A fresh glow at the solar institute

A town named Golden seems somehow an appropriate place for a think tank devoted to developing solar energy. Here, in an office complex at the foot of the Rocky Mountains near Denver, the UD Department of Energy operates the Solar Energy Research Institute (SERI). some 750 biologits, engineers, chemists, economists, and other experts work at SERI on projects ranging from designing, building, and testing solar generating equipment, to studying the economics of solar in relation to other energy sources.

The atmosphere at SERI today radiates a sense of purpose. The spirit among the staff seems reminiscent of past efforts such as the Manhattan Project which created the atomic bomb, or the NASA manned space-flight program of the 1960s. In each instance, a unit within a larger agency has been provided with a wealth of scientific talent and abundant financing, and charged with attaining a particular goal: tunring nuclear fission to military purposes; putting a man on the moon by 1970; or, in this case, speeding the development and use of renewable energy technologies.

Although SERI was founded in 1977, the sense of a mission to remove the US from dependency on imported oil through rapid pursuit of energy alternatives is a more recent phenomenon. Former Energy Secretary James Schlesinger appointed Paul Rappaport, then head of the Applied Materials Lab at RCA's DAvid Sarnoff Research Laboratory in Princeton, New Jersey, as SERI's first director. With Mr. Rappaport's reputation for cautiousness in weighing the merits of solar -- and the other renewable biomass, wind, and ocean thermal sources which SERI investigates -- the solar lobby became impatient with SERI's progress.

After concerted pressure on the Carter administration from public interest groups and individuals favoring a crash solar development program, Mr. Rappaport was replaced in July of 1979 by the present director, Denis Hayes, a veteran of the environmental movement. The leadership transition at SERI has caused a significant turnover -- some would say purge -- of the staff, replacing more equivocal academic analysts with stronger advocates of renewable energy.

The new advocacy role of SERI is perhaps most directly broght to bear in the buildings division. The staff of this section works with the fledgling solar manufacturing industry to hasten the availability of practical solar technology, and with the building industry and individual homeowners to encourage applications of the technology in new construction and retrofit to existing buildings. The division pursues passive solar design to enhance the energy efficiency of buildings, as well as the installation of active solar systems for water and space heating and cooling.

The buildings division provides grants of $50,000 to builders simply to have their plans reviewed by a solar-trained architect, who recommends design changes to optimize the passive values of the environment for heating and cooling. A 50 percent or greater energy savings can often be achieved by measures such as facing a structure north/south, increasing window area in south and decreasing it in the north, or pouring extra concrete under the floor to absorb and radiate heat. When incorporated in the design phase, these modifications increase the ost of a new home or office only minutely.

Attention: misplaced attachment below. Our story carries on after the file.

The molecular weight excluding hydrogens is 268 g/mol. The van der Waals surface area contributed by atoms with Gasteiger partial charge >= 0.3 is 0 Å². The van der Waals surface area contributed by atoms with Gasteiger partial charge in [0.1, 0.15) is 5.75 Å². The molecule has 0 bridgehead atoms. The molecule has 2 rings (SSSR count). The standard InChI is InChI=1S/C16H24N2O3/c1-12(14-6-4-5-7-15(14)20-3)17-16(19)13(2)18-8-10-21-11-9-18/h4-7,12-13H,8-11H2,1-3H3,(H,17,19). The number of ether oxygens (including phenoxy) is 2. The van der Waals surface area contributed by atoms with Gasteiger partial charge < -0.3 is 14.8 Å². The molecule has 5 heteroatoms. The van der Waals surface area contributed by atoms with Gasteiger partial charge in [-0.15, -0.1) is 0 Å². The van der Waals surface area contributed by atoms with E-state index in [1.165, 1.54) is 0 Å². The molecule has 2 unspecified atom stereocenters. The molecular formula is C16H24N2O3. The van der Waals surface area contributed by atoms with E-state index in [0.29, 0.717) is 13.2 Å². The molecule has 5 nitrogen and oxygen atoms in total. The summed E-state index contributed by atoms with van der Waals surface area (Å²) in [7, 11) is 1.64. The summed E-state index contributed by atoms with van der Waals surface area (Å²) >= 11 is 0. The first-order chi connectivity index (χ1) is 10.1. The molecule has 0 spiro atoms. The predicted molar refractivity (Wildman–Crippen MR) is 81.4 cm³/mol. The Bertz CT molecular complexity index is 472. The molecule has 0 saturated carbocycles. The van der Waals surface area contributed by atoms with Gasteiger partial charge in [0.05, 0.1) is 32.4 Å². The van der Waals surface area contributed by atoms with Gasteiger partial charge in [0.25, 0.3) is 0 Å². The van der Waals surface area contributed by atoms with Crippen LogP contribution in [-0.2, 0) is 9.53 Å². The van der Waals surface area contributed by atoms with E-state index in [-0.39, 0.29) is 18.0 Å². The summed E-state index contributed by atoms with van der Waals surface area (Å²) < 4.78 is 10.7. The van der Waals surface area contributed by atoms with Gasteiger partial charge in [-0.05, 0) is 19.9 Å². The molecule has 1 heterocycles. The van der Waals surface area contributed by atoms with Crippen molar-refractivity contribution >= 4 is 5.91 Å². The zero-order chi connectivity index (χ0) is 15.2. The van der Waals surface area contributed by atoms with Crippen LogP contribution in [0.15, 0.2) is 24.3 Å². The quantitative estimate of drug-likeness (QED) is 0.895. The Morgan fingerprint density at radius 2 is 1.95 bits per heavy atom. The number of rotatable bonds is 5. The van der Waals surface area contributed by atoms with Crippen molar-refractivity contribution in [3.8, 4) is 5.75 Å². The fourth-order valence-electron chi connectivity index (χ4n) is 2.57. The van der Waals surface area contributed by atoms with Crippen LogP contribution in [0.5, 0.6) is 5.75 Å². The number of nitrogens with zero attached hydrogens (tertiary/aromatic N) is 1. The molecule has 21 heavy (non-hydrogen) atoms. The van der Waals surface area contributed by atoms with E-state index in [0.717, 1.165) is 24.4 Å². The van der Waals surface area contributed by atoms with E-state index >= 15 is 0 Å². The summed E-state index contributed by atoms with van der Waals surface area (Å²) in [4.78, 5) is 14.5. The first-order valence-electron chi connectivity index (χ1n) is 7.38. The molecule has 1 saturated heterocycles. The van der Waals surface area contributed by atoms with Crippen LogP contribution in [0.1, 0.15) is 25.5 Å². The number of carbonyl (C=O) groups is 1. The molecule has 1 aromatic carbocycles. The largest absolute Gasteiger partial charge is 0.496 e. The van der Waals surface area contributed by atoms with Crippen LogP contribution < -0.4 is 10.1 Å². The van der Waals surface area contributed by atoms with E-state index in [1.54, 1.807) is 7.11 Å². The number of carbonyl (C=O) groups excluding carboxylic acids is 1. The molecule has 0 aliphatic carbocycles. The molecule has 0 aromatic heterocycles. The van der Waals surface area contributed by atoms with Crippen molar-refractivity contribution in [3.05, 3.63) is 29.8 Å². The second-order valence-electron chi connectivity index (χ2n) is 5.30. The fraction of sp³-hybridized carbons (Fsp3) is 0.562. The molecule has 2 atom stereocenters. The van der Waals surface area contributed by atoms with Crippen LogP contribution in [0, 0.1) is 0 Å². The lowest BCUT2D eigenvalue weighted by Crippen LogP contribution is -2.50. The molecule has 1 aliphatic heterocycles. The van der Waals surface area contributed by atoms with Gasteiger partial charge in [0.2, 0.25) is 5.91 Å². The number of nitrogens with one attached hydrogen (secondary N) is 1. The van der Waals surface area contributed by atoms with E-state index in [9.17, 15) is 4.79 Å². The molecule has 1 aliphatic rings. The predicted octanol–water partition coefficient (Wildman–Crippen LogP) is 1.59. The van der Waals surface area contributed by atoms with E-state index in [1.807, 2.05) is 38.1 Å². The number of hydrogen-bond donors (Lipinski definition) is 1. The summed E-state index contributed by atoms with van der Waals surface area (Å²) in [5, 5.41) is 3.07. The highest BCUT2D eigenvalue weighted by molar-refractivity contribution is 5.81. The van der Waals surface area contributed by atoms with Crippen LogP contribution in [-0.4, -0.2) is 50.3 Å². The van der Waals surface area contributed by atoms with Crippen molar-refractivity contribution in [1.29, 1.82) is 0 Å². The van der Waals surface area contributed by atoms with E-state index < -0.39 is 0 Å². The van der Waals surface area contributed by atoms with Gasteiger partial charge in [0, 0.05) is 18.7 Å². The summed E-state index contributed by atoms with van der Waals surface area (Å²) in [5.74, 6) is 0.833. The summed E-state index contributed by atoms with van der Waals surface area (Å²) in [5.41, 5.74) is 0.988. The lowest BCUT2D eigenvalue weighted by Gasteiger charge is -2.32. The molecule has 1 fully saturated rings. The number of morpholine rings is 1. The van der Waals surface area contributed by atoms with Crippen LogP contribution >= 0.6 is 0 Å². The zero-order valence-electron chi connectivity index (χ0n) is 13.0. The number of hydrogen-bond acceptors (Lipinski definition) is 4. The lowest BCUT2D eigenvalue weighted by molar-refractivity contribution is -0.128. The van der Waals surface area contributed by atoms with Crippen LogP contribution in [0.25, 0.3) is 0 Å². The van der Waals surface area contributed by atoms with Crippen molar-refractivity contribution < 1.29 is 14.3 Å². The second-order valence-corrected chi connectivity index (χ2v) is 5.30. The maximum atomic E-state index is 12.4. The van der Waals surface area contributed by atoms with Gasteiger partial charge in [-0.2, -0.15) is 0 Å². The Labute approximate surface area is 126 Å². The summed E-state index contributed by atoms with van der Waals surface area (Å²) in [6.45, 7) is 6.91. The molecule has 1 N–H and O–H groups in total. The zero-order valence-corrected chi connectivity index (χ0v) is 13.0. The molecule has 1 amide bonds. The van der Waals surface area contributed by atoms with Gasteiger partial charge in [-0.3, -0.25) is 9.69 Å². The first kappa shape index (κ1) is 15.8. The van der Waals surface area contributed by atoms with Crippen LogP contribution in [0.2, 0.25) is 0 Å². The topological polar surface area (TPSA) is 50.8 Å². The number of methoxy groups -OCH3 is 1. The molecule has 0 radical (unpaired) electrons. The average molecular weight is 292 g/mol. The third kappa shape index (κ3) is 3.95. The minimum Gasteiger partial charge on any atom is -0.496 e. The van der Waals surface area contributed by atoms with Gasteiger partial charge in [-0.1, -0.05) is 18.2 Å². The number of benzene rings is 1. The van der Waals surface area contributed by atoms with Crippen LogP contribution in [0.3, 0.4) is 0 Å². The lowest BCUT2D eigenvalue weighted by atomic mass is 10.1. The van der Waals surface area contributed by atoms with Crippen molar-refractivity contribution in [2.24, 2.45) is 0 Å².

Both business and the public, however, are more hesitant to adopt active solar systems. Despite SERI educational efforts, bankers still look askance at financing solar construction projects, out of concern that the public will not buy solar homes. Even with solar tax credits in most states, up to 55 percent in a state like California, it seems psychologically easier for homeowners to spend mounting sums incrementally for monthly energy bills than to invest the $1 ,500-2,500 at one time which would equip a standard home with solar collectors. Negative rumors about leakage and inefficiency of the available solar components have also left the public with a wait-and-see attitude.

Opinions vary about the effect the present building recession with have upon the prospects for solar construction. Staff of SERIhs buildings division see positive signs that builders may be using the hiatus to re-evaluate their work and develop strategies for making their homes more appealing in a period of high competition among builders for a market constricted by tight money. Yet the conviction among builders in this state seems to be that the current downturn is the result of Federal Reserve Board and Carter administration policies, and has little to do with the product they offer the public, since demand was consistently brisk before the recession.

The logic of increasing energy prices must soon become clear to homeowners, and the gains from even passive solar design so far outweigh the minimal design costs that builders should be inclined towards at least this approach to energy efficiency, once they become informed. Education of the public, builders, and the financial establishment is thus extremely important to the goal of increasing the contribution of solar energy to the US economy. With a budget totaling over $100 million this year, and its new spirit of advocacy, the Solar Energy Research Institute promises to play an increasingly important role in this education effort.

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